Instead, Luke mainly speaks of the Paul’s many trials, failures, and constant hardship. The Jews dislike him; the pagans dislike him; even the Christians in Jerusalem dislike him. He probably makes more enemies than friends on these trips, and suffers beatings, stonings, large protests, and even a shipwreck.
This is because that far from showcasing modern millennial ideals of travel, activism, and self-care, Paul’s experience reinforces deeper (and harsher) truths about sharing the gospel and building Christian communities: (1) that the integrity of the universal church depends on the integrity of local churches; (2) the Christian gospel is no mere movement, but a comprehensive education; and (3) that evangelization is an endeavor that demands personal sacrifice. Paul’s journey, in direct opposition to the journeying of millennials today, is completely selfless and free of virtue-signaling.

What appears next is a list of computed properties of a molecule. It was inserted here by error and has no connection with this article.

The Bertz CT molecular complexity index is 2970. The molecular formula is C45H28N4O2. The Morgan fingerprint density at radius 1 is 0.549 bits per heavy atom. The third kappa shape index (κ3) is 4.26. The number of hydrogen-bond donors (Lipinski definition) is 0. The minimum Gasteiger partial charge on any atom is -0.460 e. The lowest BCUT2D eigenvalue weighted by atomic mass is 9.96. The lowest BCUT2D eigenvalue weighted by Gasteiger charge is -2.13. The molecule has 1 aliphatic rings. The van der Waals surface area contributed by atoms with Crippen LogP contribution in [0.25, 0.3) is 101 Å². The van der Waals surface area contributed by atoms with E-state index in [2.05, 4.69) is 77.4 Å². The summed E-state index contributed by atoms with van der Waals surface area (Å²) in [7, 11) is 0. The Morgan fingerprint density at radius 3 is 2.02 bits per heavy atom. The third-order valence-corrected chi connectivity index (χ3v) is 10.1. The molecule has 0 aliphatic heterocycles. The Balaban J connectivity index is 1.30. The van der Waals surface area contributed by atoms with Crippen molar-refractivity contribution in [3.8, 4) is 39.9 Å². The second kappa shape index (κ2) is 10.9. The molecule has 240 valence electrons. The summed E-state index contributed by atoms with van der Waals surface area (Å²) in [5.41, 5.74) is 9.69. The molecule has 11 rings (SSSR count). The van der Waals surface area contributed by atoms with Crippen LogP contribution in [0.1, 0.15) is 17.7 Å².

The first lesson of Paul’s journey, that the integrity of the universal church depends on the integrity of the local church, is perhaps the most timely message for today, where we usually know more about the pope and bishops, their thoughts and comments, than we do about the priests who preach to us every Sunday, where many of us feel closer to Catholics online than those at our parish, where Catholicism is more a label we use for ourselves than a reference to a real community.